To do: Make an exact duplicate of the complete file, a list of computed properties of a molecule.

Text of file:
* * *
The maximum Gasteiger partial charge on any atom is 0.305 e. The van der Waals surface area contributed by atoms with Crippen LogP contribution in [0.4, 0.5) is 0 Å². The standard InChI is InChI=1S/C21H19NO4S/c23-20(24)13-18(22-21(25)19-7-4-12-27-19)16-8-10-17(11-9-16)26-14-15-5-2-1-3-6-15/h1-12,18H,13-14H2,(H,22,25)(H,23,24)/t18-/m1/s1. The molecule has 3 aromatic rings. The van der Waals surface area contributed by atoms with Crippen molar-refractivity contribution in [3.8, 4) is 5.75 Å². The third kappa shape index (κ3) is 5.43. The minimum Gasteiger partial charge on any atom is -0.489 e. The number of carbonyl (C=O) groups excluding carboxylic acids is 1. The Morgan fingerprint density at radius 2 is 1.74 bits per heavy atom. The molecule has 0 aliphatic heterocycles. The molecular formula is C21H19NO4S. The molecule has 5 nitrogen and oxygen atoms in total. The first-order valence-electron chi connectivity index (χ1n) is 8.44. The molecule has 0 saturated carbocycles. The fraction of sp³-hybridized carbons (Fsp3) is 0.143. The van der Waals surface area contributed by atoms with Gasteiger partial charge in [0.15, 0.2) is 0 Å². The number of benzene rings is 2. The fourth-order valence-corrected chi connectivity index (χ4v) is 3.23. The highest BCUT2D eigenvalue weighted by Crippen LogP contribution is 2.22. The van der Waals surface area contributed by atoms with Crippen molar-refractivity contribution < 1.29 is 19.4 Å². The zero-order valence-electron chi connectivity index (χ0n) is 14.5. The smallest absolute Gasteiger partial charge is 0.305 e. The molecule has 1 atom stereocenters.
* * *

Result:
The maximum Gasteiger partial charge on any atom is 0.305 e. The van der Waals surface area contributed by atoms with Crippen LogP contribution in [0.4, 0.5) is 0 Å². The standard InChI is InChI=1S/C21H19NO4S/c23-20(24)13-18(22-21(25)19-7-4-12-27-19)16-8-10-17(11-9-16)26-14-15-5-2-1-3-6-15/h1-12,18H,13-14H2,(H,22,25)(H,23,24)/t18-/m1/s1. The molecule has 3 aromatic rings. The van der Waals surface area contributed by atoms with Crippen molar-refractivity contribution in [3.8, 4) is 5.75 Å². The third kappa shape index (κ3) is 5.43. The minimum Gasteiger partial charge on any atom is -0.489 e. The number of carbonyl (C=O) groups excluding carboxylic acids is 1. The Morgan fingerprint density at radius 2 is 1.74 bits per heavy atom. The molecule has 0 aliphatic heterocycles. The molecular formula is C21H19NO4S. The molecule has 5 nitrogen and oxygen atoms in total. The first-order valence-electron chi connectivity index (χ1n) is 8.44. The molecule has 0 saturated carbocycles. The fraction of sp³-hybridized carbons (Fsp3) is 0.143. The van der Waals surface area contributed by atoms with Gasteiger partial charge in [0.15, 0.2) is 0 Å². The number of benzene rings is 2. The fourth-order valence-corrected chi connectivity index (χ4v) is 3.23. The highest BCUT2D eigenvalue weighted by Crippen LogP contribution is 2.22. The van der Waals surface area contributed by atoms with Crippen molar-refractivity contribution < 1.29 is 19.4 Å². The zero-order valence-electron chi connectivity index (χ0n) is 14.5. The smallest absolute Gasteiger partial charge is 0.305 e. The molecule has 1 atom stereocenters.